The reporter sequence (loxP-RFP-loxP-GFP) in the Tg[vacht-hs:lRl-GFP] fish described above was aimed such that RFP expression could be converted to GFP expression by the application of Cre. To conveniently change RFP transgenic fish to GFP transgenic fish, we generated transgenic medaka that ubiquitously express Cre-mCherry-NLS fusion protein  in early embryos. For this purpose, we used the zebrafish hspa8 promoter, which is known to drive gene expression ubiquitously in early zebrafish embryos [9, 10].
Generation of Tg[nr5a1-hs:lRl-GFP] and Tg[nr5a1-hs:GFP] strains
We then examined if RFP fish could be converted to GFP fish by crossing. A Tg[nr5a1-hs:lRl-GFP] transgenic founder was crossed to Tg[zhsp8:Cre-mCherry-NLS] fish. This resulted in the production of animals in which GFP instead of RFP was expressed in the hypothalamus (hp), interrenal gland (ir), and gonad (g) (Figs. 3e and f). The animals were raised to adulthood, and were then verified to produce GFP-expressing fish. These GFP transgenic fish did not express RFP (Figs. 3e' and f'). Thus, RFP transgenic fish were converted to GFP transgenic fish, resulting in the establishment of Tg[nr5a1-hs:GFP].
Generation of mutant alleles for pax7a and sox5 genes by NHEJ-mediated knock-in
In the knock-in experiments for the vacht and nr5a1 genes, we did not aim to disrupt gene functions. The insertion sites were set upstream of the genes, not in the exons. In zebrafish studies, the NHEJ-mediated knock-in technique has also shown to be effective for obtaining mutant alleles by inserting the transgene into exons . This led us to examine whether this is also the case in medaka.
Efficient generation of transgenic zebrafish with CRISPR/Cas9
In zebrafish, we have previously shown that knock-in transgenic fish can be efficiently generated via NHEJ by co-injection of two sgRNAs (one for the digestion of the genome and the other for the digestion of donor plasmid), donor plasmid, and Cas9 mRNA. Here, we have shown that the same method is perfectly applicable in medaka. Injected animals frequently show reporter gene expression broadly in cells where targeted genes are expressed (frequency, 30–50% for three of the five genes (vacht, sox5, and pax7a) and 10–20% for the other two genes (nr5a1 and pnp4a); in total, 27% (47 of 177); Table 2). By raising those animals to adulthood, we were able to obtain transgenic founders with very high frequency. Efficiencies exceeded 50% for all five genes (Table 2). Thus, we have succeeded in establishing a highly-efficient knock-in system in medaka fish.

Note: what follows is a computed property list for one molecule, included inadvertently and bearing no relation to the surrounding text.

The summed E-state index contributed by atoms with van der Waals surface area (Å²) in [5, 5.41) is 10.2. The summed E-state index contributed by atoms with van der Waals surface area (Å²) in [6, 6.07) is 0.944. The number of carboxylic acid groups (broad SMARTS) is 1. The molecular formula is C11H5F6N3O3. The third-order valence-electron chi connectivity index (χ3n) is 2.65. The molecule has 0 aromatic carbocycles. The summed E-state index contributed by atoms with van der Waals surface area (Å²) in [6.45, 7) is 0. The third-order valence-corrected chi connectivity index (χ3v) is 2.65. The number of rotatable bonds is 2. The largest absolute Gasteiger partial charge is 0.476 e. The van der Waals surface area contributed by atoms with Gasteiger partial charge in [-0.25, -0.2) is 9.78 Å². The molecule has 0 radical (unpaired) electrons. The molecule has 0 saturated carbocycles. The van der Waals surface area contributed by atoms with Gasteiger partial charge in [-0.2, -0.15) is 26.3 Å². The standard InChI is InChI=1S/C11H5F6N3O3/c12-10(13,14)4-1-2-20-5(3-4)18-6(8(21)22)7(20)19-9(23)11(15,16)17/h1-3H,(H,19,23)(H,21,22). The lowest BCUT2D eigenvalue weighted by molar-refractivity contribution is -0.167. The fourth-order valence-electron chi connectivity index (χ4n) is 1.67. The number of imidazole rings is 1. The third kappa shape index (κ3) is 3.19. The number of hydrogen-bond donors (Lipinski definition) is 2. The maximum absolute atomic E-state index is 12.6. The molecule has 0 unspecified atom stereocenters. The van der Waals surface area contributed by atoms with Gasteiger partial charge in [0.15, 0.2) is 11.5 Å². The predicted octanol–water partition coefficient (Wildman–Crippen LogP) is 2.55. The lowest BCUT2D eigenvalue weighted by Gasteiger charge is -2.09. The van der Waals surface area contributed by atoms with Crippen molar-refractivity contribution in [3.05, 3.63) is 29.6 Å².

The frequency obtained in this study was higher than that in zebrafish where 5–10% of injected animals usually show “good expression”, and approximately 30% of raised animals became positive founders . One potential reason that accounts for these higher frequencies is the slower development of medaka embryos compared to zebrafish embryos [20, 21]: In medaka, there may be more opportunities for the donor plasmid to integrate in the very early developmental stages.
The NHEJ-mediated knock-in method described here has one clear advantage over the homology-based recombination technique that was recently described by . The current method does not require any DNA construction experiments. By contrast, recombination techniques based on long-homology arms require DNA construction steps. One clear disadvantage of the NHEJ-mediated knock-in system is that it is not suitable for precise knock-in. As shown in Additional file 4: Figure S2, indels were frequently introduced in the joint region, similar to the previous study . For experiments in which precise knock-in is critical, methods that rely on homology-dependent repair systems (i.e., ) need to be employed.
Generation of mutant alleles with NHEJ-mediated knock-in
In this study, we demonstrated that mutant alleles can be efficiently generated by NHEJ-mediated knock-in. For all three of the genes tested, we succeeded in obtaining mutant alleles with high frequency (Table 2). The basic experimental design was that the reporter gene construct (Tbait-hs-GFP) was targeted to be introduced between the transcription start site and the first methionine. This method has several advantages compared to conventional knock-out methods of introducing indels. First, the evaluation of sgRNAs can be achieved readily by screening reporter gene expression in injected animals. The time-consuming molecular biology steps, including DNA extraction, PCR reaction, and sequencing, are not needed. Strikingly, in the present study, we tried only one sgRNA for each of the genes (sox5, pax7a, and pnp4a) and obtained good results in all cases (Table 2). Second, upon establishment of mutant alleles, the strains express a reporter gene in the expression domains of the gene of interest. This makes it possible to monitor the morphological defects of the affected tissues by the expression of the reporter gene. Third, the presence of the reporter gene is greatly beneficial for selecting animals that will inherit the mutant allele in future generations.